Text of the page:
The analogy between our current moment and the historical period of Reconstruction tempts me, even as my colleagues in history appropriately remind me that such analogies are always limited, if not tortured. Still, these first 100 days of the Biden administration seem suffused with similarities to that historical period. Both feature intentional calls for unity, ambitious proposals for social and economic reform, deepened attention to racial inequality, and a national mood of extended crisis.
I am thinking more of what happened after Reconstruction. Jim Crow teaches us that the goals of Reconstruction were not met in an enduring way, even though the formal period of Reconstruction lasted twelve years. We clearly ask too much if we expect a single Biden administration to cure the problems that began unfolding long before the Trump administration even began.
I do not argue here from any debilitating pessimism about the possibility of lasting social change, on racism or any other front. Nor do I insist simply that backlash is inevitable toward any progressive cause, although we know that backlash does happen. After the Stonewall Riots of 1969 gave rise to a new wave of organized gay activism, Texas redefined its sodomy law in 1973 to include only same-sex acts (it had tried and failed to do so during its 1971 legislative session). Similarly, the 1996 federal Defense of Marriage Act came about in large part because the Supreme Court of Hawaii had ruled in 1993 that the state must show a compelling interest in prohibiting same-sex marriage.
What matters now is remembering how that backlash happens. The aftermath of Reconstruction reminds us that its successes were systematically eroded.
At a national scale, Reconstruction defined the formal route for Confederate states to rejoin the Union. At the local scale, the daily work of Reconstruction depended on a combination of continued Union military stewardship and social projects supported through a network of Freedmen’s Bureaus. Although these local Bureaus were structurally underfunded and understaffed, they did provide some support for newly freed Black citizens and poor Southern whites as they adjusted to the changed economic, social, and political landscape.
As the Texas Freedom Colonies Project documents however, Black communities often succeeded despite and not because of the uneven support available from Freedmen’s Bureaus. For example, when Texas was re-admitted to the Union on March 30, 1870, Freedmantown in Houston was already a primarily Black neighborhood on the western border of the city. Some of that land was not ideal compared to other places within the city limits. In particular, the Hardcastle and Burton Home Additions were situated south of the flood prone Buffalo Bayou, east of a hospital used to treat infectious diseases, west of the City stables and an incinerator complex, and north of a large City cemetery. Nonetheless, the area became a stronghold of Black land ownership. As Louise Passey documents, other adjacent additions also became majority Black owned: W. R. Baker, Castanie, and Seneschal among them. The main thoroughfare through these neighborhoods – then called San Felipe, but now named West Dallas – hosted a business district served by a streetcar line connecting it to the rest of the city. In short, Houston’s Freedmantown could be seen as a Reconstruction success, poised to become a location for Black wealth preservation and generation.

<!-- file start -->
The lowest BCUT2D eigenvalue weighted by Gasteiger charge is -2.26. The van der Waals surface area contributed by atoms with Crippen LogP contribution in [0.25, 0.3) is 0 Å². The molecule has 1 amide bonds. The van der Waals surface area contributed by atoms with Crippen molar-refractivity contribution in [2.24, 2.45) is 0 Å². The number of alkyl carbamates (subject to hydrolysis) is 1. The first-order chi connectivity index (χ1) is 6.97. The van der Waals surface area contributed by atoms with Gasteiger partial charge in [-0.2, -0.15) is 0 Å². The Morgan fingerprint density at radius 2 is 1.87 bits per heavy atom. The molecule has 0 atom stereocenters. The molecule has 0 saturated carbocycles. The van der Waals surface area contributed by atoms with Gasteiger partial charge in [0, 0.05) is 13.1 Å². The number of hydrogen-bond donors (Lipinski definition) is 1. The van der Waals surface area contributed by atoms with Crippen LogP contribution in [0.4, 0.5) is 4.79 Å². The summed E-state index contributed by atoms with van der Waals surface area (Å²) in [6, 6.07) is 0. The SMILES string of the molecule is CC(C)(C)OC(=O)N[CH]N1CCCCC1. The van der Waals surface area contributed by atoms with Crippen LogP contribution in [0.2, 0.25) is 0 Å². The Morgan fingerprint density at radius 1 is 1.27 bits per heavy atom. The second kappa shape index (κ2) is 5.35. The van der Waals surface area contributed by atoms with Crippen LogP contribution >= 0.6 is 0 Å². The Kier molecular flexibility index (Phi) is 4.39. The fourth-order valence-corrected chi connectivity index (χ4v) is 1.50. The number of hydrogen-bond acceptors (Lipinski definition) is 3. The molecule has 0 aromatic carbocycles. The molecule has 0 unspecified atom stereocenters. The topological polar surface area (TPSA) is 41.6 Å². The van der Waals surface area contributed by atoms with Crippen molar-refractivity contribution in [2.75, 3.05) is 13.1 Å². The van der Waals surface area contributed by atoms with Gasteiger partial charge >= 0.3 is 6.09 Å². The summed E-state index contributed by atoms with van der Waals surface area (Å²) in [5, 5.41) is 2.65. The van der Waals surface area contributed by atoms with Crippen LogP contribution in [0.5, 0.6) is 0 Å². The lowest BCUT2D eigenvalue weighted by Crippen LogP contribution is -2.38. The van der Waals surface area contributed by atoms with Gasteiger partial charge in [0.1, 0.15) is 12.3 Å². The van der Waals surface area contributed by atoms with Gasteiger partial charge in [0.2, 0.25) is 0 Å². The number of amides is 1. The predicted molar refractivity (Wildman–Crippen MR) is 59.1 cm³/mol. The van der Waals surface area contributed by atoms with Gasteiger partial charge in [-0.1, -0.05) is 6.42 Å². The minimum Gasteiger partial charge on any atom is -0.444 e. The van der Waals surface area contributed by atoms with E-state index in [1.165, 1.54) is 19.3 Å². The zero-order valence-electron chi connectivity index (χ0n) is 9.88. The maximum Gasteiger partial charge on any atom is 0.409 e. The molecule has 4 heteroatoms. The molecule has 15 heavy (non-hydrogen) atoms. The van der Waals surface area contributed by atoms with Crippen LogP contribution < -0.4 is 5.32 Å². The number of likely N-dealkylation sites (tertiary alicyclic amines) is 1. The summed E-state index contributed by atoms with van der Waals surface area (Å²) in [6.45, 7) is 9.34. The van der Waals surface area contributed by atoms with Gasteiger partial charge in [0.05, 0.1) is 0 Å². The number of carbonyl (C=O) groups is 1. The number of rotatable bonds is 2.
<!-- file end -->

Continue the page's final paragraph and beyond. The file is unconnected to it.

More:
After Reconstruction, however, the economic strength of Freedmantown eroded, resembling a death by a thousand cuts. Beginning in the 1880s, Harris County real estate records for the Hardcastle Addition show a striking number of deeds granted to white buyers as properties were auctioned for prior Black owners’ failure to pay property taxes. In 1908, a City ordinance established a red-light district – the Reservation – that forced sex workers to relocate to the Hardcastle and Burton Home additions. In 1911, the City expanded the borders of the Reservation. By 1916, the City of Houston had come to own the majority of the Hardcastle and Burton Home Additions. In the 1920s, engineers moved the channel of Buffalo Bayou further south. In 1944, the City finished building the San Felipe Courts Apartments – a white-only public housing facility – on the site of the Hardcastle and Burton Home additions. From 1945 through 1967, construction of I-45 and the Pierce Elevated divided what remained of Freedmantown in two. While some parts of Freedmantown were recognized in 1986 in the National Historic Registry, the borders of that historic district do not reflect the fullest extent of the area as it was during Reconstruction.
These thousand cuts came from many directions: tax laws, city ordinances, Jim Crow, redlining, and infrastructure projects among them. Rob Nixon calls this process “slow violence.” None of the tools of Reconstruction were built to forestall this slow violence, or more punctuated violence like the 1921 destruction of Black Wall Street in Tulsa. The aftermath of Reconstruction teaches us that the federal plan, however benign, was not a sufficient answer to the social, economic, and political problems Reconstruction sought to resolve.
We ask the wrong tool to do too much if we expect the Biden administration to work a lasting cure for the divides made undeniable over these last years. I believe each of us has a part in the work toward a cure that could prevent a thousand future cuts. For the next four years at least, it seems the White House holds a willing partner for that work.